Solution-Focused Art Therapy
Creativity in Therapy
by Carolyn Mehlomakulu
6M ago
In the last post, I touched on solution-focused and strengths-based approaches when I shared a review of the book Solution Art: A Textbook of Art- and Resource-Oriented Work. I wanted to follow-up this week with some more art directive information when taking a solution-focused approach with your clients. At its core, the solution-focused approach believes that clients already have the strengths, resources, and knowledge that they need to be able to solve their “problem” and move forward. However, they often feel stuck and hopeless, so the solution-focused therapist helps them to feel more em ..read more
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Solution Art: Book Review
Creativity in Therapy
by Carolyn Mehlomakulu
7M ago
A few months ago I received a copy of Solution Art: A Textbook of Art- and Resource-Oriented Work by Paolo J Knill and Herbert Eberhart (translation by Wayne Sutherland). I’d like to share a bit about the book and some of my takeaways, along with encouragement to you to read it yourself. The book was first published in 2010 in Germany and the English translation was just published in 2023, adding a valuable resource and perspective to the expressive arts therapy literature. Note – Although my focus on the blog and in my own therapy practice tends to be on visual arts, this book comes from an ..read more
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Addressing Nightmares and Bedtime Fears
Creativity in Therapy
by Carolyn Mehlomakulu
1y ago
In my work with children, I often need to help clients who are struggling with sleep, especially because of fears and nightmares. Books and creativity provide helpful ways to approach these topics with kids, teaching them self-soothing skills to use at night and empowering them to respond to fears that may come up. Of course, always take the time to investigate what is going on with your client specifically so that you can address the underlying reasons for trouble sleeping – a child with anxiety or trauma who is scared to sleep because of chronic nightmares is going to have different needs t ..read more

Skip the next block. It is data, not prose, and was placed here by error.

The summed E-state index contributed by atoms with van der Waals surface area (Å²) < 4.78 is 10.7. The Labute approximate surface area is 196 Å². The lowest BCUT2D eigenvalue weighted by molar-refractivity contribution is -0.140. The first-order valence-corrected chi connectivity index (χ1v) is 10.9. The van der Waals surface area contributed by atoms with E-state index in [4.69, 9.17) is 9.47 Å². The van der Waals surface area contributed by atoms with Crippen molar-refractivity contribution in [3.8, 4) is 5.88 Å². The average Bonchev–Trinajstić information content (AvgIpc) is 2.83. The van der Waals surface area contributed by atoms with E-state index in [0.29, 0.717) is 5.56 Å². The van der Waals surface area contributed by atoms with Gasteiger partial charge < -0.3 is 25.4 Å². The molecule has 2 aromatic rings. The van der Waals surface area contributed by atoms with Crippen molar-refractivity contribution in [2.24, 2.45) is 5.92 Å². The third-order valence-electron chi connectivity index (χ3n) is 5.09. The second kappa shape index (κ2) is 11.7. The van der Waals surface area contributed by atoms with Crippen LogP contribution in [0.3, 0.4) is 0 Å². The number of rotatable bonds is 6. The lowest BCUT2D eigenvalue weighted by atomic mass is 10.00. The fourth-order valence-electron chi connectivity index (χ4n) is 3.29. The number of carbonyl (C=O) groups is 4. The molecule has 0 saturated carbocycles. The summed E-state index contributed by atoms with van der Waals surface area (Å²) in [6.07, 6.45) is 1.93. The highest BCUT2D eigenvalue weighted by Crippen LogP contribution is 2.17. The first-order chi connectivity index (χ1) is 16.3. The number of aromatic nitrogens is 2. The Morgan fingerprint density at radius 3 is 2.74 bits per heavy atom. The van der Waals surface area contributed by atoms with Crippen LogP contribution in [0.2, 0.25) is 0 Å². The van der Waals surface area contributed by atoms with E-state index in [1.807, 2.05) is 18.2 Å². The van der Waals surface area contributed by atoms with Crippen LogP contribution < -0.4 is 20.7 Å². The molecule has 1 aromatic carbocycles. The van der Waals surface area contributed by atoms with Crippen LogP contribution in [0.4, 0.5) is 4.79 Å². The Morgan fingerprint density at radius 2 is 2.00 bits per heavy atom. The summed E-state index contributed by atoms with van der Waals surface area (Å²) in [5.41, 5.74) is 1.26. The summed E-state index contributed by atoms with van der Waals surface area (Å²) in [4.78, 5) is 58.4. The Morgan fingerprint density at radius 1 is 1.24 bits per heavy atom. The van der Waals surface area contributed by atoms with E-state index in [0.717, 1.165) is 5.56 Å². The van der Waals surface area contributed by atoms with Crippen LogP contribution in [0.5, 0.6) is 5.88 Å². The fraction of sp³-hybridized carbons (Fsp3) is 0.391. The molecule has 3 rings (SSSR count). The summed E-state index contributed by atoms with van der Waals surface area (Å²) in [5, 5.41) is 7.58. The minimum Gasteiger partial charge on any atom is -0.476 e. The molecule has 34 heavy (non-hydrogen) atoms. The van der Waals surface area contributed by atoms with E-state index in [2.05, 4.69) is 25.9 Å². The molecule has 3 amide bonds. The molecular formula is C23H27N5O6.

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Teaching Emotional Literacy With Finger Puppets
Creativity in Therapy
by Carolyn Mehlomakulu
1y ago
I have another guest post to share with you – Kathryn explains how to create easy finger puppets to explore emotions. I have often done different emotion masks with clients, but I think these finger puppets are great for adding a playful element that would engage some clients better, especially the younger ones. These emotion puppets seem like a great tool for helping kids practice listening to what their different parts/feelings have to say. Hi everyone! My name is Kathryn, and I’m an art and play therapist from the Comox Valley, BC and author of Visitors: A Book About Feelings. I wanted to s ..read more
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Circle of Gratitude: How to Calm Anxiety, an Art Therapist Shares a Way to Help
Creativity in Therapy
by Carolyn Mehlomakulu
1y ago
In this guest post, art therapist Mari Grande, LCSW-R, LCAT, EMDR EAC, SEP shares about using art and gratitude to soothe anxiety. By Mari Grande, LCSW-R, LCAT, EMDR EAC, SEP People often feel anxiety is a horrible thing. It can feel scary and you just want it to go away! But what if it’s like the Wizard of Oz? You think the wizard is this big frightening thing, demanding and yelling, and then it turns out to be a bumbling little person behind the curtain. Learning to get past the scare tactics and figure out what your body is trying to tell you, is helpful to calm your anxiety and make it le ..read more